In a Bollywood and cricket obsessed country, one seldom realizes what greatness from other domains moves amidst us, till they are gone. One such stellar personality from the world of science that we lost recently, on 6 January 2018, was Prof. Baldev Raj- the Director of the National Institute of Advanced Studies (NIAS). Little did I know that the lunch I had with him just two days before his passing would end up being my last meeting with this unique, multifaceted genius! Even during that meeting he was brimming with ideas about new projects that could be done at NIAS and within strict timelines. "I will be back from Pune on 7 January, let's meet next week to discuss more," he told me as he hurried away into yet another meeting. It was, therefore, with utter shock and disbelief that we received the news of his sudden demise in Pune, where he had gone on work. He suffered a massive cardiac arrest and passed away instantly. He perhaps departed in the manner he would have always loved- being active, energetic, immersed in ideas and intellectual pursuits till his veritable last breath, though it left a deep void for all of us who love and admire him.
Born on 9 April 1947, Prof Raj graduated from the Government Engineering College, Raipur. He then obtained his PhD from the Indian Institute of Science and a Doctor of Science from Sathyabhama Deemed University, Chennai.
Numerous other degrees and fellowships decorated his illustrious career. His specializations included Non-destructive Science & Technology, Materials Performance, Technology Management and Nano Science & Technology. Prof Raj held several important positions including heading the Indira Gandhi Centre for Atomic Research (IGCAR) in Kalpakkam. During his long innings as a leading scientist of the country, he made significant contributions to nation building in the fields of Indian Fast Breeder Test Reactor programme, radio-metallurgy, non-destructive testing, and strategic materials. Alongside, he provided unique solutions to challengesin diverse areas such as energy, water, healthcare, environment and cultural heritage. These contributions earned him a fellowship in all four academies of science and engineering in India.
Still, few may know of his humane side. Prof Raj and his wife, Aruna Kumari (Neeloo), acted with great compassion and farsightedness during the tsunami crisis which hit the coast of Tamil Nadu in 2004. The steps he took towards disaster management and risk mitigation at Kalpakkam in the wake of the tsunami are case studies in themselves. In Coimbatore, he launched a vigorous project to train and educate both teachers and children from underprivileged backgrounds. They were exposed to the best brains of the country from various fields to help expand their horizons. These anecdotes are barely known, even by those close to him, for he never made a show of his achievements.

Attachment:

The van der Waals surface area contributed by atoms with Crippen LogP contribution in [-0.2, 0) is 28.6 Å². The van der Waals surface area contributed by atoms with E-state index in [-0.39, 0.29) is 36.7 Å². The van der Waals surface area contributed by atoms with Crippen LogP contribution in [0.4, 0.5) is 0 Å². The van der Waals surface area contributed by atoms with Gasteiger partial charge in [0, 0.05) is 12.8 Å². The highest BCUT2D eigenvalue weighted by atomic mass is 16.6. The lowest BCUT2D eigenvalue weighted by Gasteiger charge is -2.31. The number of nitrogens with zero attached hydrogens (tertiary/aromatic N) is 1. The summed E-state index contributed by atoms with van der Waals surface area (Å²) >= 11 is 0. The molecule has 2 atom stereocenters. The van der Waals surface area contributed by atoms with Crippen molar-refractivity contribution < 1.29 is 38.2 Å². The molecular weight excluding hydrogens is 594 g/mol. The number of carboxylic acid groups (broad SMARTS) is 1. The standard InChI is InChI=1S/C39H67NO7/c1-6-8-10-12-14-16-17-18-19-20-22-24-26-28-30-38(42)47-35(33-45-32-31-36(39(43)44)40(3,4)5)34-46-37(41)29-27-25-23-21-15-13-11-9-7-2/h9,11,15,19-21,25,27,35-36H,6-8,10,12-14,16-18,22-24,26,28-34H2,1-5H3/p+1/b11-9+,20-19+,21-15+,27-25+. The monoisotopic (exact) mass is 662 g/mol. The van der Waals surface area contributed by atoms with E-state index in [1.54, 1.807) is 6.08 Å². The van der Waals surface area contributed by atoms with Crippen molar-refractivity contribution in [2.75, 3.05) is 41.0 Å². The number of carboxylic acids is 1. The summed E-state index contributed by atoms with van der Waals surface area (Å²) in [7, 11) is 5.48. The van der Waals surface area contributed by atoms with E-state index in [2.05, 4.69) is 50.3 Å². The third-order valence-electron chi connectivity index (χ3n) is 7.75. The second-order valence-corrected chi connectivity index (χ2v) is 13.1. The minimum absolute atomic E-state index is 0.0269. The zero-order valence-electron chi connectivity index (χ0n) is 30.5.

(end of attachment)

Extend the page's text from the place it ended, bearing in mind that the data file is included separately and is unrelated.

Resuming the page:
As a material scientist studying the casting technology of Chola bronzes of Thanjavur, Prof Raj became an enthusiastic participant and contributor in the emerging field of archaeo-metallurgy. This penchant for bridging the gap between the arts and the sciences was something he carried on relentlessly at NIAS, making it a warm, welcoming, multi-disciplinary melting pot of scientists, artists, scholars, and writers.
He received nearly 100 awards (including the Padma Shri in 2007 and a Lifetime Achievement Award from the Indian Nuclear Society) as well as assignments, both nationally and internationally in over 30 countries; He has authored more than 1000 academic papers in peer reviewed journals and over 70 books. In February 2017, the Prime Minister appointed him as the Chancellor and Chairperson of the Board of Governors of the Academy of Scientific and Innovative Research (ACSIR).
What truly set Prof Raj apart was his endearing personality. Despite his monumental work and numerous accolades, he was a genuinely humble, compassionate, polite, and empathetic individual who had an almost infectious cheerfulness, a twinkle in the eye, and a childlike enthusiasm for any new idea that came his way. Colleagues effortlessly became family through the sheer charm of his disposition and his warmth.
I didn't have the fortune of a long association with him, although we developed a strong bond in a short while. I was struck every time by his immense faith in the power of the youth of India and their capacity to achieve the impossible. Any idea found in him a path to execution and excellence, he was never given to excuses over completing the task at hand. It was under his guidance, therefore, that we organized the first South Asia Regional Conference of the International Society of Music Education (ISME) at NIAS. Prof Raj sat through all the deliberations and evinced a personal interest in taking the initiative forward, intrigued by the fact that it brought music and the sciences closer together. "NIAS will be your nest, the place to incubate your ideas and bring them to fruition. Don't worry about the money and the logistics. Work towards your desired objective, I am with you in this journey," he would assure us, with a wide smile.
I will always regret not giving him a hug that one last time. Still, one takes solace in the thought that the best tribute to man like Prof Baldev Raj, a titan with a tireless mission, is to celebrate his life and try to live up to the immense hopes and dreams he had of young India. His legacy and enormous contribution to the nation will live on; the lives and souls he has touched and transformed will always vouch for what they learnt from him; the twinkle in those eyes and that bright smile will continue to inspire us to work tirelessly and ever consider mediocrity a sin. May your soul find everlasting peace, Sir!